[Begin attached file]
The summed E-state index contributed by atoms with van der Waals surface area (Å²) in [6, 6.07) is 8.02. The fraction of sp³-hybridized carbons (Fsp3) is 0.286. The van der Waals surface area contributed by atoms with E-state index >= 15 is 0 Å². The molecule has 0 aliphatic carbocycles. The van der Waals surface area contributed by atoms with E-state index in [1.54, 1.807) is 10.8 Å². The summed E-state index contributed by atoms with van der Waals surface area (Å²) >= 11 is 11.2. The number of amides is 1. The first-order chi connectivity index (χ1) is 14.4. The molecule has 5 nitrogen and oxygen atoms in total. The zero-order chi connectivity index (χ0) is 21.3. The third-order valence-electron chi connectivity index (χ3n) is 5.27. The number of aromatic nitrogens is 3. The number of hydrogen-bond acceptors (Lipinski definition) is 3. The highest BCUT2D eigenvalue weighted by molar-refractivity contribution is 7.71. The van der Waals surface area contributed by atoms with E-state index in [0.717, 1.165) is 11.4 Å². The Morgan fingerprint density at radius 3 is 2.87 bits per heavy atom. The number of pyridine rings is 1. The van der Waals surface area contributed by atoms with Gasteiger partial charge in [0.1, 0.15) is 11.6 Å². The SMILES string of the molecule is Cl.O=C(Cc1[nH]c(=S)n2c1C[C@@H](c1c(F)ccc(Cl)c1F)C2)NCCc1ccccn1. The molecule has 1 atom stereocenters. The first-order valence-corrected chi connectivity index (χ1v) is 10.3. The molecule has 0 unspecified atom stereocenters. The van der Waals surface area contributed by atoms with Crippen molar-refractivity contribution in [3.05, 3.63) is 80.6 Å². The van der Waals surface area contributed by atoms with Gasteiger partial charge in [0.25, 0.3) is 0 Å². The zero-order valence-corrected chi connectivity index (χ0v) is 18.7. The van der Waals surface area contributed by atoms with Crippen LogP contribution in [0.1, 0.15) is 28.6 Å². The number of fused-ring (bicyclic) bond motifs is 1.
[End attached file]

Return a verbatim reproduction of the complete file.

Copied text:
The summed E-state index contributed by atoms with van der Waals surface area (Å²) in [6, 6.07) is 8.02. The fraction of sp³-hybridized carbons (Fsp3) is 0.286. The van der Waals surface area contributed by atoms with E-state index >= 15 is 0 Å². The molecule has 0 aliphatic carbocycles. The van der Waals surface area contributed by atoms with E-state index in [1.54, 1.807) is 10.8 Å². The summed E-state index contributed by atoms with van der Waals surface area (Å²) >= 11 is 11.2. The number of amides is 1. The first-order chi connectivity index (χ1) is 14.4. The molecule has 5 nitrogen and oxygen atoms in total. The zero-order chi connectivity index (χ0) is 21.3. The third-order valence-electron chi connectivity index (χ3n) is 5.27. The number of aromatic nitrogens is 3. The number of hydrogen-bond acceptors (Lipinski definition) is 3. The highest BCUT2D eigenvalue weighted by molar-refractivity contribution is 7.71. The van der Waals surface area contributed by atoms with E-state index in [0.717, 1.165) is 11.4 Å². The Morgan fingerprint density at radius 3 is 2.87 bits per heavy atom. The number of pyridine rings is 1. The van der Waals surface area contributed by atoms with Gasteiger partial charge in [0.1, 0.15) is 11.6 Å². The SMILES string of the molecule is Cl.O=C(Cc1[nH]c(=S)n2c1C[C@@H](c1c(F)ccc(Cl)c1F)C2)NCCc1ccccn1. The molecule has 1 atom stereocenters. The first-order valence-corrected chi connectivity index (χ1v) is 10.3. The molecule has 0 unspecified atom stereocenters. The van der Waals surface area contributed by atoms with Crippen molar-refractivity contribution in [3.05, 3.63) is 80.6 Å². The van der Waals surface area contributed by atoms with Gasteiger partial charge in [0.25, 0.3) is 0 Å². The zero-order valence-corrected chi connectivity index (χ0v) is 18.7. The van der Waals surface area contributed by atoms with Crippen LogP contribution in [0.1, 0.15) is 28.6 Å². The number of fused-ring (bicyclic) bond motifs is 1.